Although his rig was designed to operate in shallow water, the anchored, four-legged tower resembles modern offshore fixed platforms. Rowland and his Continental Iron Works also became a leader in petroleum storage tank design and construction.

The first offshore wells drilled completely out of sight from land began in the Gulf of Mexico as technologies advanced after Rowland’s patent. (see Offshore Rig Patent). 

The American Society of Civil Engineers in 1882 began awarding its prestigious Thomas Fitch Rowland Prize. (more…)

This Week in Petroleum History, April 27 – May 3

April 27, 1966 – Ariel Corporation founded

After receiving a degree in mechanical engineering in 1954, former eighth-grade teacher Jim Buchwald founded Ariel Corporation in Mount Vernon, Ohio.

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Jim Buchwald with Ariel’s prototype compressor after it has completed a 10-hour run test. Photo courtesy Ariel.

“With little money to pay for a facility to house the tools, a room in the basement of the Buchwald family home is cleaned up,” explains the Ariel website. “This room becomes the first Ariel machine shop, with an adjoining room functioning as Ariel’s first official engineering department.”

Buchwald bought a lathe, a small hand-cranked rotary table and a vertical drill for manufacturing valves. By 1968, he built a prototype gas compressor that ran at the unprecedented speed of 1,800 RPM. His Ohio machine shop soon transitioned into a manufacturing facility,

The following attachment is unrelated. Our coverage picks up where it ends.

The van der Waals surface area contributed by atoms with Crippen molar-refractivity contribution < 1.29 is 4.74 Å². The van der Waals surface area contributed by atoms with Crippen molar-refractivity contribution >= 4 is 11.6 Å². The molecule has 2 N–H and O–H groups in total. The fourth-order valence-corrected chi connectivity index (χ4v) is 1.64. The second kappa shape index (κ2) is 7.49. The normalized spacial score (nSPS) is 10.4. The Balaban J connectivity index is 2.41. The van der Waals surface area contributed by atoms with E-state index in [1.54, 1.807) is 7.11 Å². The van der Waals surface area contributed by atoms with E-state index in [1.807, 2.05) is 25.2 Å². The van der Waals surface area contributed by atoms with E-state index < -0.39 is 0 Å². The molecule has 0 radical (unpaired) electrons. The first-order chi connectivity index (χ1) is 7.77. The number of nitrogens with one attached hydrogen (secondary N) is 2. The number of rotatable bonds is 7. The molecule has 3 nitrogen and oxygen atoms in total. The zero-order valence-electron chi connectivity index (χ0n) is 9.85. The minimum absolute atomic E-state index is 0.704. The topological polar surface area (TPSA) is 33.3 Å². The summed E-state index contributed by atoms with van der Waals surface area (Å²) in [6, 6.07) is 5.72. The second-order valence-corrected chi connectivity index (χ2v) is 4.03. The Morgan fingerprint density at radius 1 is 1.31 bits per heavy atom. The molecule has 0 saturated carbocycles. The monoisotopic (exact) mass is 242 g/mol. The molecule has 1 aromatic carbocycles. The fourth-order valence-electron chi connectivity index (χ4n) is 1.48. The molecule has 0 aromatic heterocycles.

Buchwald named his company after his beloved 1948 Ariel motorcycle. Today, the company is one of the world’s largest manufacturers of reciprocating gas compressors,

April 30, 1929 – Marland Oil and Continental Oil become Conoco

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Conoco used this logo until 1970.

After discovering several prolific Oklahoma oilfields, Marland Oil Company acquired Continental Oil Company to create a network of service stations in 30 states. Future Oklahoma Governor Ernest W. Marland had founded Marland Oil in 1921; Continental Oil Company was founded in 1875 in Utah.

Headquartered in Ponca City, the new company retained the name of Continental Oil, but adopted the well-known Marland red triangle trademark, replacing the “Marland Oils” text with “Conoco.” In 2002, the company merged with Phillips Petroleum, which had incorporated in 1917, to become today’s ConocoPhillips. Learn more by visiting the ConocoPhillips Petroleum Museums.

April 30, 1955 – “Landmen” form Trade Association

Today’s American Association of Professional Landmen with about 15,000 members nationwide was organized as a petroleum landmen trade association in Fort Worth, Texas. Landmen research records to determine ownership, locate mineral and land owners and negotiate oil and natural gas leases, trades and contracts. They also help ensure compliance with governmental regulations, according to AAPL.



May 1, 1860 – First West Virginia Oil Well

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Following the 1860 oil discovery at Burning Springs, Appalachian drillers applied cable-tool technologies to drill deeper. Photo courtesy West Virginia Humanities Council.

Virginia’s petroleum industry began about one year before the Civil War when John Castelli ”Cass” Rathbone found oil after drilling near Burning Springs Run in what today is West Virginia.

The well reached 300 feet and began producing 100 barrels of oil a day. Rathbone partnered with his brother John Valleau ”Val” Rathbone as the area experienced a drilling boom – the first to take place outside the Pennsylvania oil region. By the end of 1860, more than 600 oil leases were registered in the Wirt County court-house. Warehouses were built along the Little Kanawha River, which reached the Ohio River at Parkersburg.